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Short trips, late bookings current trend

Seeking a getaway despite the downturn, Olivia Gonzalez called her travel agent with an agenda.

Seeking a getaway despite the downturn, Olivia Gonzalez called her travel agent with an agenda.

“I said, what kind of deals do you have?” said the Miami resident, who is in her 60s, standing outside the Port of Miami. What she found was a six-day, five-night cruise through the Bahamas and Turks and Caicos for US $299 a person.

That was all the convincing Gonzalez and thousands of other passengers have needed lately to set sail. Though vacations are disposable when money gets tight, the cruise industry has kept ships full with deep discounts and some itinerary changes to shorter, cheaper voyages. Norwegian Cruise Line is sailing three-and four-day swings for the first time since 2004. Carnival Corp. is offering free state room upgrades and more Caribbean choices — a quick skip from the Miami port — in 2009 to accommodate demand.

“Consumers ar looking for more value for their vacation dollar,” said Howard Frank, Carnival’s chief operating officer, on a recent conference call with analysts. “And our shorter, less expensive Caribbean cruise products are performing much better than our premium and luxury, longer cruise products. So we are seeing a consumer trade-down to value.”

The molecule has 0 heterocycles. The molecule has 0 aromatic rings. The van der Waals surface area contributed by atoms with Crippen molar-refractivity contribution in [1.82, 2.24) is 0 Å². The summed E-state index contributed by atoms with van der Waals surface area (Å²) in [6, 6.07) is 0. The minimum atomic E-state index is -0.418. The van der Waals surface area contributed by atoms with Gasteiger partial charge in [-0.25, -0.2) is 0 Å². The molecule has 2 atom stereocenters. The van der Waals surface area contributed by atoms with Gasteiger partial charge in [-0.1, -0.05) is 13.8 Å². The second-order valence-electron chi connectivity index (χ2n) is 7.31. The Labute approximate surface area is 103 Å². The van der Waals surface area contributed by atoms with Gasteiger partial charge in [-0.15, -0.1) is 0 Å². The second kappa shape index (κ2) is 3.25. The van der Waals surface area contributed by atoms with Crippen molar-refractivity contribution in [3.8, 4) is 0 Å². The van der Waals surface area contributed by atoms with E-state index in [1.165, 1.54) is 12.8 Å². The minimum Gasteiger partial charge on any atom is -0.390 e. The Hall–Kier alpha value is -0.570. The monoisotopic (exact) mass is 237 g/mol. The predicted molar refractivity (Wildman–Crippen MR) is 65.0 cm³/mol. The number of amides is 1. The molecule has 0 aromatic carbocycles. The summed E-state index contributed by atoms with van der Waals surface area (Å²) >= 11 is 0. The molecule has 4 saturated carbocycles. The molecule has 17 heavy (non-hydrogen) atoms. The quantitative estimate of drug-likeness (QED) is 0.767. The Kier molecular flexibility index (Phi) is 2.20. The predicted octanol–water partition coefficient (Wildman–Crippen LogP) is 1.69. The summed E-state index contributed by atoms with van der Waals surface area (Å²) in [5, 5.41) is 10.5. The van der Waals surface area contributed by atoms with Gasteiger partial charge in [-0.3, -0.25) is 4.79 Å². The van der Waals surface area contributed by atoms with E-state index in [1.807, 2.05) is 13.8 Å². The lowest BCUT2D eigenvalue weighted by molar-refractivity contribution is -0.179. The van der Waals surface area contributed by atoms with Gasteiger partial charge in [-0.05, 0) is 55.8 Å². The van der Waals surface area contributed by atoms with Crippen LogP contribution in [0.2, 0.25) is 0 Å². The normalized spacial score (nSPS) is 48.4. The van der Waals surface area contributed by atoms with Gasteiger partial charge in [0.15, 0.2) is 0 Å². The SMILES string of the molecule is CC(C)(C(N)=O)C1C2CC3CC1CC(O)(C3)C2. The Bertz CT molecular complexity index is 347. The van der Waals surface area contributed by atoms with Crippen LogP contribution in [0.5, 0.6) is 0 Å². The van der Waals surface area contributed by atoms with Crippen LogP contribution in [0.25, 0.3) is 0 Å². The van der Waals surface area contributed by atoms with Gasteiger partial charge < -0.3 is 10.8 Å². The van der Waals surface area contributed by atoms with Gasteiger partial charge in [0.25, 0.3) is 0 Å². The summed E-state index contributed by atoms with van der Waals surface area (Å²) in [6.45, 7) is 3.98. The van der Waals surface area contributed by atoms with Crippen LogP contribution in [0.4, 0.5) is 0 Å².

The major cruise lines are also seeing vacationers wait longer to commit. Before the downturn, bookings averaged about six months in advance, maybe eight months for luxury trips, said Bob Sharak, executive director of the Cruise Lines International Association.

“People are deferring their purchases to the last minute,” he said. “They’re booking, but it causes the operators some degree of agitation, because it takes longer to put that sailing on the books.

“I don’t think that’s something unique to our cruise business right now. I think all travel is like that.”

Carnival is offering three- and four- day trips to Mexico and the Bahamas starting at $209 for the lowest-level rooms at the last minute, a nearly 50 per cent discount in some cases. A four-day Baja California, Mexico cruise sailing in February and now selling at that rate would cost $399 later, while a three-day Bahamas vacation leaving Jan. 23 is available for $219 instead of $349. Norwegian’s short Bahamas cruises were starting at $229 through mid-April.

 
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